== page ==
Is ChatGPT becoming a serious security risk for your business?

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Many bosses have begun banning ChatGPT and other generative AI tools out of fear of data leaks and similar cybersecurity incidents, a new report suggests.

Enterprise generative AI platform Writer recently polled 450 executives at large enterprises, to gauge their opinion with regards to AI-powered generative chatbots, finding almost half (46%) believe someone in their company may have inadvertently shared corporate data with the tool.

While ChatGPT can only use data created until September 2021, this may very well change in the future, not to mention that other tools might not have this kind of contingency set up. That means that the tools could use sensitive data in its learning models, and later share them with other users. Consequently, the companies whose sensitive data was shared could end up being chased by data security watchdogs for the leaks. That being said, ChatGPT was banned by 32% of the respondents, followed by CopyAI (28%) and Jasper (23%). 

Love and hate

But the tool is still extremely popular. Almost half (47%) use ChatGPT at work every day (CopyAI is used in 35% of cases, and Anyword in 26%). They use it in different departments, from IT (30%), to operations (23%), from customer success (20%), to marketing (18%), from support (16%) to sales and HR (15%).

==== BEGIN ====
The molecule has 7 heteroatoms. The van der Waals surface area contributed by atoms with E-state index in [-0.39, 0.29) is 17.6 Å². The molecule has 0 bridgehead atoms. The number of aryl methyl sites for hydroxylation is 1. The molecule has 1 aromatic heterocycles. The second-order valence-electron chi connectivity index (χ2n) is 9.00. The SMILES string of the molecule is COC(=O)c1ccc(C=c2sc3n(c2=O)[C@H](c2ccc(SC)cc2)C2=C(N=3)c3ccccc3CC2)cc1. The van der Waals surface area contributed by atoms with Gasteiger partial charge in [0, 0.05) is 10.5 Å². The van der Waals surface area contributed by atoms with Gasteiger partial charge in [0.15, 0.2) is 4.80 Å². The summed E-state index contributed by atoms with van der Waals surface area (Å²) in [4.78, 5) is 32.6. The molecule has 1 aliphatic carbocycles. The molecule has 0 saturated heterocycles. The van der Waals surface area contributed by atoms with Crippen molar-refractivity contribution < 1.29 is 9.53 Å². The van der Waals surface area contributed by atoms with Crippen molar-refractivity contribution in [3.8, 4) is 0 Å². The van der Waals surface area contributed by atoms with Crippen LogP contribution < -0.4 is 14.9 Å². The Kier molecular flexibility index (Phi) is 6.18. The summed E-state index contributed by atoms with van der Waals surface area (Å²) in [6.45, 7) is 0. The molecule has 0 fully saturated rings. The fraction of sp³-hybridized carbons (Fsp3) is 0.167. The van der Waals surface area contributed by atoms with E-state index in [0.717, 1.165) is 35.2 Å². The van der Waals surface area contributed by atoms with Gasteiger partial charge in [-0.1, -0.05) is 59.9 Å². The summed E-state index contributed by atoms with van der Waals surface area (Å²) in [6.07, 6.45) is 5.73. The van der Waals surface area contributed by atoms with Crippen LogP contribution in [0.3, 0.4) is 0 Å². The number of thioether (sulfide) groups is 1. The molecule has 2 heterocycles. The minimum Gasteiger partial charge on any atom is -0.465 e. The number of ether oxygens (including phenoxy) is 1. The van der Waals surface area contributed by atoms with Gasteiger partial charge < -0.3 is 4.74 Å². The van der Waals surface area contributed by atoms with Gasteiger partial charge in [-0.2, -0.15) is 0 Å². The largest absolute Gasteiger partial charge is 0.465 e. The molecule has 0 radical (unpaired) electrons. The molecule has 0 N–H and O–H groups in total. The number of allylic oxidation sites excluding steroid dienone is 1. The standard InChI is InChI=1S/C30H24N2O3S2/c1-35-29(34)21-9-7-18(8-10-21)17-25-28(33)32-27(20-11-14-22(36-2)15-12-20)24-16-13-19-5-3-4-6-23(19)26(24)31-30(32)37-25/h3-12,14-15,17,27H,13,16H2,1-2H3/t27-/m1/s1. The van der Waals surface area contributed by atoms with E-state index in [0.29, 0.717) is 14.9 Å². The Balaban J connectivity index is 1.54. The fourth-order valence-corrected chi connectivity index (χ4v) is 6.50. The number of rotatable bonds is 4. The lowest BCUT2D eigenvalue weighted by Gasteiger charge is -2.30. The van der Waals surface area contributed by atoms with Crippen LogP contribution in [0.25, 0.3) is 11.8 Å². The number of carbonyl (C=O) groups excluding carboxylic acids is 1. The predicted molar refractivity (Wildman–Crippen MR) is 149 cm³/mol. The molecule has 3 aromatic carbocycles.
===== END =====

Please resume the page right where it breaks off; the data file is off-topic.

Most of the time, the tools are used for copy, including ads, headlines, blogs, knowledgebase articles, and similar. 

Furthermore, most firms don’t plan on sticking with the free version for long, as 59% said they purchased (or plan to purchase) at least one such tool this year. A fifth (19%) are using five or more generative AI tools. They see productivity boost as the tool’s key selling proposition, as it improves employee productivity, generates higher-quality output, and saves on costs. 

“Enterprise executives need to take note. There is a real competitive advantage in implementing generative AI across their businesses, but it’s clear there’s a likelihood of security, privacy and brand reputation risks,” said May Habib, Writer CEO and co-founder. 

“We offer enterprises complete control – from what data LLMs can access to where that data and LLM is hosted. If you don’t control your generative AI rollout, you certainly can’t control the quality of output or the brand and security risks.” 

Sead Fadilpašić

Sead is a seasoned freelance journalist based in Sarajevo, Bosnia and Herzegovina. He writes about IT (cloud, IoT, 5G, VPN) and cybersecurity (ransomware, data breaches, laws and regulations). In his career, spanning more than a decade, he’s written for numerous media outlets, including Al Jazeera Balkans. He’s also held several modules on content writing for Represent Communications.